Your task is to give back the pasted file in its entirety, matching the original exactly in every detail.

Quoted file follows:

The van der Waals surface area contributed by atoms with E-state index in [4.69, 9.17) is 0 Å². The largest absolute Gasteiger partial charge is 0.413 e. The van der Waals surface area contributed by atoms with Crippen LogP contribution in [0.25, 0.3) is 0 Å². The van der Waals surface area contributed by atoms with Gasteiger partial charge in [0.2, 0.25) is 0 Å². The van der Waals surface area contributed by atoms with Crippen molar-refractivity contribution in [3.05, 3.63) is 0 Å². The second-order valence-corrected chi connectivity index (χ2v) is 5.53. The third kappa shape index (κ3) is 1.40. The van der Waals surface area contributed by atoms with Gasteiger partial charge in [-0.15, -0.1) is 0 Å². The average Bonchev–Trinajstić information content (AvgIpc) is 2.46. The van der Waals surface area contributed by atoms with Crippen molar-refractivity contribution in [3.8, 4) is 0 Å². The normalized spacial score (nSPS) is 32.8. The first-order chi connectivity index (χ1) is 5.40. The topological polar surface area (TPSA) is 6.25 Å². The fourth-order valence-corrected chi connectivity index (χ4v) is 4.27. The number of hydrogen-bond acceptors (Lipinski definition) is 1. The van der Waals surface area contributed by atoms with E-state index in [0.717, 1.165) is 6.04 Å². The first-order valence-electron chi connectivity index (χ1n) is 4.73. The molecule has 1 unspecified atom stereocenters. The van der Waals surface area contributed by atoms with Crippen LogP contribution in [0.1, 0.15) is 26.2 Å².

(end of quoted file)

The van der Waals surface area contributed by atoms with E-state index in [4.69, 9.17) is 0 Å². The largest absolute Gasteiger partial charge is 0.413 e. The van der Waals surface area contributed by atoms with Crippen LogP contribution in [0.25, 0.3) is 0 Å². The van der Waals surface area contributed by atoms with Gasteiger partial charge in [0.2, 0.25) is 0 Å². The van der Waals surface area contributed by atoms with Crippen molar-refractivity contribution in [3.05, 3.63) is 0 Å². The second-order valence-corrected chi connectivity index (χ2v) is 5.53. The third kappa shape index (κ3) is 1.40. The van der Waals surface area contributed by atoms with Gasteiger partial charge in [-0.15, -0.1) is 0 Å². The average Bonchev–Trinajstić information content (AvgIpc) is 2.46. The van der Waals surface area contributed by atoms with Crippen molar-refractivity contribution in [3.8, 4) is 0 Å². The normalized spacial score (nSPS) is 32.8. The first-order chi connectivity index (χ1) is 5.40. The topological polar surface area (TPSA) is 6.25 Å². The fourth-order valence-corrected chi connectivity index (χ4v) is 4.27. The number of hydrogen-bond acceptors (Lipinski definition) is 1. The van der Waals surface area contributed by atoms with E-state index in [0.717, 1.165) is 6.04 Å². The first-order valence-electron chi connectivity index (χ1n) is 4.73. The molecule has 1 unspecified atom stereocenters. The van der Waals surface area contributed by atoms with Crippen LogP contribution in [0.1, 0.15) is 26.2 Å².